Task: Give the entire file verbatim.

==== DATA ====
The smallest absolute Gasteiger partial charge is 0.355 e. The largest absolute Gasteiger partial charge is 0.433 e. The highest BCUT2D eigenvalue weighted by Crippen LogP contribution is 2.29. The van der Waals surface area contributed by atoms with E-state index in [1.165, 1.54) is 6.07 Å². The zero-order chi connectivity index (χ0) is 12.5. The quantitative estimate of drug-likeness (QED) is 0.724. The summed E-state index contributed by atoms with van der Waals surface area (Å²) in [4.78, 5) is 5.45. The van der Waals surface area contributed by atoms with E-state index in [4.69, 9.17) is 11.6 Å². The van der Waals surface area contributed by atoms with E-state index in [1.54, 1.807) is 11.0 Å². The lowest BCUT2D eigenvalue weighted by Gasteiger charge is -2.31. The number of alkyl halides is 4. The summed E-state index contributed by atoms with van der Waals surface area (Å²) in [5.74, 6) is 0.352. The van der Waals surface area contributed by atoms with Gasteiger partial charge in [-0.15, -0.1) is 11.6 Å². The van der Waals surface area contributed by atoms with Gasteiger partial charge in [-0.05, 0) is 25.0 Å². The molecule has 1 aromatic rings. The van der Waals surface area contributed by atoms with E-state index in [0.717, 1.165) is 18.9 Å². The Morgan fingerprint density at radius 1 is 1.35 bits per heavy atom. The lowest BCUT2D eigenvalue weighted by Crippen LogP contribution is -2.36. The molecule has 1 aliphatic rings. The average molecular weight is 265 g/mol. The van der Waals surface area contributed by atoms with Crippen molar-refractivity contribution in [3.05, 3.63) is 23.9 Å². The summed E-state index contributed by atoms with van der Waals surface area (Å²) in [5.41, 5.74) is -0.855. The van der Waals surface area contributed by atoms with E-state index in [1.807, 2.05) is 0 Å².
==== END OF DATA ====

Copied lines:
The smallest absolute Gasteiger partial charge is 0.355 e. The largest absolute Gasteiger partial charge is 0.433 e. The highest BCUT2D eigenvalue weighted by Crippen LogP contribution is 2.29. The van der Waals surface area contributed by atoms with E-state index in [1.165, 1.54) is 6.07 Å². The zero-order chi connectivity index (χ0) is 12.5. The quantitative estimate of drug-likeness (QED) is 0.724. The summed E-state index contributed by atoms with van der Waals surface area (Å²) in [4.78, 5) is 5.45. The van der Waals surface area contributed by atoms with E-state index in [4.69, 9.17) is 11.6 Å². The van der Waals surface area contributed by atoms with E-state index in [1.54, 1.807) is 11.0 Å². The lowest BCUT2D eigenvalue weighted by Gasteiger charge is -2.31. The number of alkyl halides is 4. The summed E-state index contributed by atoms with van der Waals surface area (Å²) in [5.74, 6) is 0.352. The van der Waals surface area contributed by atoms with Gasteiger partial charge in [-0.15, -0.1) is 11.6 Å². The van der Waals surface area contributed by atoms with Gasteiger partial charge in [-0.05, 0) is 25.0 Å². The molecule has 1 aromatic rings. The van der Waals surface area contributed by atoms with E-state index in [0.717, 1.165) is 18.9 Å². The Morgan fingerprint density at radius 1 is 1.35 bits per heavy atom. The lowest BCUT2D eigenvalue weighted by Crippen LogP contribution is -2.36. The molecule has 1 aliphatic rings. The average molecular weight is 265 g/mol. The van der Waals surface area contributed by atoms with Crippen molar-refractivity contribution in [3.05, 3.63) is 23.9 Å². The summed E-state index contributed by atoms with van der Waals surface area (Å²) in [5.41, 5.74) is -0.855. The van der Waals surface area contributed by atoms with E-state index in [1.807, 2.05) is 0 Å².